Cover Story: In The LimeLight

September 1, 2012

Not Just For Show, This Dream Truck Is For Go

Dan Brown’s “Project LimeLight” truck is a new truck that can’t be bought off the lot at your local Peterbilt dealer, though more than a few people tried while it was under construction.

By Tom Kelley

What happens when a veteran trucker builds a show quality truck, not for show, but for his own personal dream truck? The result is certain to put both the truck and the trucker in the “LimeLight.”

This sublime lime ride is no ordinary custom truck. Instead of starting with an existing working truck and doing a stem-to-stern overhaul like many custom rides, or gradually adding special touches to a once stock truck over a number of years, Dan Brown’s “Project LimeLight” truck is a new truck that can’t be bought off the lot at your local Peterbilt dealer, though more than a few people tried while Project LimeLight was under construction.

A Kenosha, Wisconsin based owner-operator contracted to nationwide bulk hauler Quality Distribution, Brown is a 21-year veteran of driving trucks. Brown started his driving career as a milk delivery driver, and then after 12 years as a company driver he became an owner-operator and joined Quality in 2003. Brown’s typical cargo is 5,000 gallons of frame paint, destined for auto manufacturing plants.

After owning several used trucks, Brown wanted his dream ride to have the factory-built quality of a brand new truck, but with some special features and extra horsepower that aren’t found on the dealer’s option list. The solution to Brown’s dilemma was to start out with a “rolling glider” kit from Northern Illinois Peterbilt.

Glider kits are most often used to rebuild a wrecked truck with significant body and frame damage, but a still serviceable powertrain.

Unlike a standard glider kit that leaves the engine, transmission, driveshaft and rear suspension/axle(s) off of a typical new truck, a rolling glider kit is just that, able to roll, with everything but the engine, transmission and driveshaft.

The one option Brown couldn’t order from Peterbilt on his 2013 Model 389 was Caterpillar’s legendary 3406E engine with the 6NZ series serial number. The 6NZ series engines are highly valued as the strongest foundation for building a high-performance powerplant. Brown had the 6NZ engine ready and waiting for Project LimeLight, built up to 750 horsepower by Grand Rapids Caterpillar, the same shop that did the installation of the engine, transmission and driveshaft. All that horsepower makes its way to the ground through an Eaton Fuller 18-speed transmission and Dana 44K rear axles geared at 3.36:1 for great fuel economy. This powertrain combination allows Brown to get 8.1 MPG from a traditional-style truck.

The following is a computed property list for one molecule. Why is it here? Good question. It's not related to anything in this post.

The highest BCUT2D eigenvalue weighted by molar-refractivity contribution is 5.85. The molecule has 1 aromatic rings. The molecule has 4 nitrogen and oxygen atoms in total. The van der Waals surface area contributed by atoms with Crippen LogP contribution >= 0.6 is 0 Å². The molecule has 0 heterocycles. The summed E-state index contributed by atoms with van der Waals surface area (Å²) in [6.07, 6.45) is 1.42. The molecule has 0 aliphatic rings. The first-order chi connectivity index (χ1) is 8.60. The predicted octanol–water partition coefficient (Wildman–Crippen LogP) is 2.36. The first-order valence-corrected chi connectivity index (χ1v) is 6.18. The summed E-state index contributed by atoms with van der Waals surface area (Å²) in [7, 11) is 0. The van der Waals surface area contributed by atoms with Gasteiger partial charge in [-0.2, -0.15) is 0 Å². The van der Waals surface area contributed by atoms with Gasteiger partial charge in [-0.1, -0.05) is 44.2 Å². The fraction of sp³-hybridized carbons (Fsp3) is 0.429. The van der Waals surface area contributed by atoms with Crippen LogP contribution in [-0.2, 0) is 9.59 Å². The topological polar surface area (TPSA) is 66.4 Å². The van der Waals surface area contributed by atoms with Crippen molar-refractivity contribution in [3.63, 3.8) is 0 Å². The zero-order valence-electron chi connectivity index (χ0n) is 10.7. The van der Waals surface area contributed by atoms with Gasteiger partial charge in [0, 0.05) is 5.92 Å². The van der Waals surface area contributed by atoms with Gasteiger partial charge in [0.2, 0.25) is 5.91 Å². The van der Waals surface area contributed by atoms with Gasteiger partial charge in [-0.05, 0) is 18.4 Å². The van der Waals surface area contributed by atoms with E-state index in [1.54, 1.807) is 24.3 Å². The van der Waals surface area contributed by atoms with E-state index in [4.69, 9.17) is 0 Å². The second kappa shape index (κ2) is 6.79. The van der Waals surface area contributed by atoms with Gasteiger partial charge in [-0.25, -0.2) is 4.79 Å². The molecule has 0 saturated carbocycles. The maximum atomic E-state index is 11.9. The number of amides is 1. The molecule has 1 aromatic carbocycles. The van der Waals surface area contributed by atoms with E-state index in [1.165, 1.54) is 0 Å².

The single most attention-getting feature of the Project LimeLight truck is also the inspiration behind the name. The truck’s “Synergy Green” paint color originally appeared for just a brief run on the retro-inspired 2010-2011 Chevrolet Camaro. The bulk of the truck got its Synergy Green paint job as a special order from the Peterbilt factory, while the aftermarket body panels were painted to match and installed at Perfection Autobody in Burlington, Wisconsin.

Brown spent the better part of nine months planning and spec’ing the rolling glider kit before it ever came off the assembly line. Once the factory was done with their part of the job, Project LimeLight took another three months to complete, between the Cat dealer, the paint shop and the Peterbilt dealer. Apart from the custom paint color, another factory-installed special order item that contributes to the truck’s unique ground-hugging look is a 3.5” drop front axle, typically used on car-hauler tractors to keep overall height to a minimum.

Key to the truck’s ground-hugging look are custom front and rear fenders, filler panels to close up the gap under the cab and sleeper, and one-of-a-kind front and rear bumpers. In yet another nod to the truck’s Chevy Camaro inspiration, the rear bumper sports a group of rounded rectangular taillights, similar to those found on the retro pony-car, and the shape of the bumper ends is also meant to evoke the Camaro’s rear body panel. The bumper’s shape is echoed on a custom chrome panel that covers the cab suspension components at the back of the sleeper.

Another unique treatment added to the truck are its “strapless” air cleaner mounts. Instead of the straps typically used to mount the air cleaners to the truck, the normally decorative aftermarket light panels that many truckers use to close the gap between the cowl and the air cleaners are actually the structural mounts for the air cleaners on Project LimeLight.

Not just another pretty face, Project LimeLight was not built with show truck competitions in mind, but rather as Brown’s everyday work truck.

Although given the truck’s attention-grabbing looks, Brown can expect to be working in the LimeLight in more ways than one.